To the Interior: Molly Steele Sees the World More Fully

To
The
Interior

 Only by leaving things behind could photographer Molly Steele see—and share—the world more fully.

Editors: Allison Geller, Irene Huhulea, Mark Uzunian
Interview: Jessica Marvin, Georgette Maniatis, Saskia Ketz
Photography: Molly Steele. Photo of Molly Steele by Frances F. Denny

AWT: What got you started as a photographer?

Molly Steele: I was traveling on research trips for my botany studies. A lot of people like to illustrate what they see, but I take a lot of time with my illustrations so it was just easier to take a photo and then draw it later. I was shooting a lot on these research trips, and I was able to go places that were really special and maybe not accessible to the general public. I just ended up taking a lot of photos while being out and that developed into more landscape photography.

AWT: Are you still studying botany?

MS: No, I’m taking an extended hiatus from school to explore photography. While I miss studying and working with botany very much, I needed a break from schedules and academia. From that break I’ve been able to honor other interests and career paths.

Lake Eyre, South Australia, 2014.

AWT: Your Instagram is very successful (30K followers). How do you feel about that? Did you know what you were trying to do when you started it?

MS: I love it. It was never my intention to have a following on social media and that’s obvious in my early posts.

AWT: From your huge following, it seems like you’re doing what many people wish they could do.

MS: It’s an escape, both for me and for others. I just made my career my escape. Money, bills, expectations, schedules, other people. Life is set up really poorly. We are born and we have to work for the rest of our lives. We pay money for things or pay rent every month or a mortgage and bills and go to work every day. Who likes going to work? We learn to love our jobs or we find a job that we love, but why do we even have to have a job? Who am I living for if I’m going to work every day for somebody else?

But what I’m doing isn’t easy either. I’m not going on vacation to Tahiti and sailing on a boat in the sunshine. It’s all a challenge, I just chose a different set of challenges. To me this is “going to work.”

I’ve been doing these trips to work on photography, to learn more about myself and other people. Everybody has a different escape. It’s watching TV once a year, or for other people, they go on a camping trip once a year. It happens in every direction. I guess I don’t really like myself in the real world. I don’t like my socialized self. I hate small talk, I hate networking, fraternizing. I don’t speak very comfortably.

That’s why I started hostessing actually. Two years ago my social anxiety reached an unsustainable level. I’m getting older and I can’t just be this total mess when I try to have a conversation with somebody. Being a hostess forced me to have small dialogue with multiple people all the time. It really changed me. I can speak comfortably about myself now, but I panic talking about anything else. I am very crass, filterless. Most of my friends are guys. When I go into social situations I panic and say awful, inappropriate things. I think all of my friends would agree that that’s something I probably need to work on.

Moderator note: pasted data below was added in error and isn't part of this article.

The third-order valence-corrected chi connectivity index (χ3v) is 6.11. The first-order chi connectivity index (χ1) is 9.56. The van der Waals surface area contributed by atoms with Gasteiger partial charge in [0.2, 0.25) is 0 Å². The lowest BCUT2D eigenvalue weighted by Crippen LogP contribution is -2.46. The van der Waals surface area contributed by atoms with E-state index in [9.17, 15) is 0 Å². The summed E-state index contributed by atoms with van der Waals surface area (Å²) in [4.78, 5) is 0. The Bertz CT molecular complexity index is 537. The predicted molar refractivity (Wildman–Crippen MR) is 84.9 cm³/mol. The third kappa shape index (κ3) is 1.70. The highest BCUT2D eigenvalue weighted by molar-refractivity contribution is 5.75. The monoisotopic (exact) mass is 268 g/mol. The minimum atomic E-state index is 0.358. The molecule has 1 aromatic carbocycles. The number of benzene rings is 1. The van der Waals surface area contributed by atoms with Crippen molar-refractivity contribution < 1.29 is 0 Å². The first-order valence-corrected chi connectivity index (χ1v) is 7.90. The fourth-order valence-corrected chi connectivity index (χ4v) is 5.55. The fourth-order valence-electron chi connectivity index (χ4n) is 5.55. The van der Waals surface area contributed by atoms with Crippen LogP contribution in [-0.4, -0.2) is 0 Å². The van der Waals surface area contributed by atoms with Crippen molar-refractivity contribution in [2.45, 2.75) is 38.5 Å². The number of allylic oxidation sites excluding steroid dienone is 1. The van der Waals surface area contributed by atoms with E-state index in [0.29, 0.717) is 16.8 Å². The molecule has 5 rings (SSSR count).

AWT: Especially in New York or Los Angeles, we’re pressured to always be “on,” to fill up every second of our day while still embodying the composed woman. But sometimes silently observing our surroundings has much more value.

MS: I don’t know if I could live without solitude. I don’t know if I would still be alive without having found that for myself. It’s just what I need to exist. I appreciate intimacy, whether it’s an object, or in nature, or following somebody walking around alone when they’re having an intimate experience—I think they call it stalking. [Laughs] I really appreciate observing minimalism in this way. I find joy and purity in being quiet with someone in that way.

AWT: It seems like Instagram is bringing forth a new type of emerging artist where people are curating their spaces much like small galleries.

MS: Yeah, absolutely. It takes photojournalism to a new and more accessible place. You don’t have to read a publication to see a series. I use it to tell stories in a way, which I’ll be doing more with film now. It’s just been really easy to do it on Instagram.

AWT: There are even a few that seem to be making it as professional photographers using iPhones as their primary means of shooting. We see you’ve been doing some traveling with Kevin Russ, one of the earliest iPhone photographers.

MS: Kevin has done very well as an iPhone photographer exclusively for the past couple years. And now, ever since he and I traveled together in February, he’s shooting film. I think our work is very much influenced by the other’s. I have a new respect for iPhone photography as a career because I’ve spent so much time with him. There are people who get paid a lot of money as social media photographers that travel and shoot photos exclusively for Instagram. It’s a whole new job. It’s not a job that I’m personally interested in, but it has allowed me to get to where I am with notoriety and building a network of friends of photographers.